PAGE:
Lycoming County JP.This 10th day of April A.D. 1848 before me J. B. Torbett, Register for the probate Ct, in and for the said county, personally came Samuel Toner and John A. Gamble, the subscribing witnesses to the foregoing will, who being duly sworn according to law, did depose and say that they were present and saw and heard Robert King sign, seal, publish, pronounce, and declare the foregoing instrument of writing as, and for his last will & testament, and at the time of so doing he was of sound mind, memory, and understanding to the best of their knowledge, observation, and belief, and that the name "Robert King" was written by said John A. Gamble at the request of the said Testator.
J. B. Torbett, Register
Letter Testamentary issued to Benjamin King and John King, Executors named in the above will.Executors sworn & will Registered.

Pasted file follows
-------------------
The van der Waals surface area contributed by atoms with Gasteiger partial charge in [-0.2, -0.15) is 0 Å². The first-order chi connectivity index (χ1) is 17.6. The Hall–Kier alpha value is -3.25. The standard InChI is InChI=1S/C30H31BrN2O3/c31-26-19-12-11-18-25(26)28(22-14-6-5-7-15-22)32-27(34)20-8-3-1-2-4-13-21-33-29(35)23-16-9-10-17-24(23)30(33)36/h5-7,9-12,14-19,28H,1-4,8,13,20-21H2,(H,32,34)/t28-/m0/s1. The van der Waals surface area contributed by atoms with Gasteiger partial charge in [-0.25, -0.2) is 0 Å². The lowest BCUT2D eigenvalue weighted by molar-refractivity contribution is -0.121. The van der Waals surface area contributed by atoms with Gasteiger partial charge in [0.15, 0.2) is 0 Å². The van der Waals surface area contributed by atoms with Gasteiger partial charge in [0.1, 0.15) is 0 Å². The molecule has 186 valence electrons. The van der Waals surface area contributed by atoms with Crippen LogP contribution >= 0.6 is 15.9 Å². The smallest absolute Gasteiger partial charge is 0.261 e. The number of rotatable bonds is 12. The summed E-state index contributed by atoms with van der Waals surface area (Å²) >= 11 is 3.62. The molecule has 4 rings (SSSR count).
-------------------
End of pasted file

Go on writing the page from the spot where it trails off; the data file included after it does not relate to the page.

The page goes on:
April 10, AD 1848
NOTES ON THE ABOVE WILL OF ROBERT KING:
The above will of Robert King was transcribed by Ralph Yauger from a copy of the recorded will as found in the Lycoming County, Pennsylvania Will Book B, page 55.
Robert King was born in Ireland in 1753.Came to the United States in 1773 with his mother "Widow" King, two brothers (Adam and John) and two sisters (Sarah and Marget).Robert King died March 29, 1848, age 94 years, 7 months, 27 days.He was buried in Old Sutton Graveyard, Williamsport, Pennsylvania.The exact grave is not known.All graves of the Old Sutton Graveyard were later removed to the Wildwood-Mound Cemetery.Burial records were not kept complete.Robert King's Revolutionary War Monument - "In Memory Of"- has been placed in the Wildwood-Mound Cemetery (Lot #SE/4 956), Williamsport, Pennsylvania.
Robert King outlived his "beloved wife Susannah" by about six months.She died October 1, 1847, age 88 years.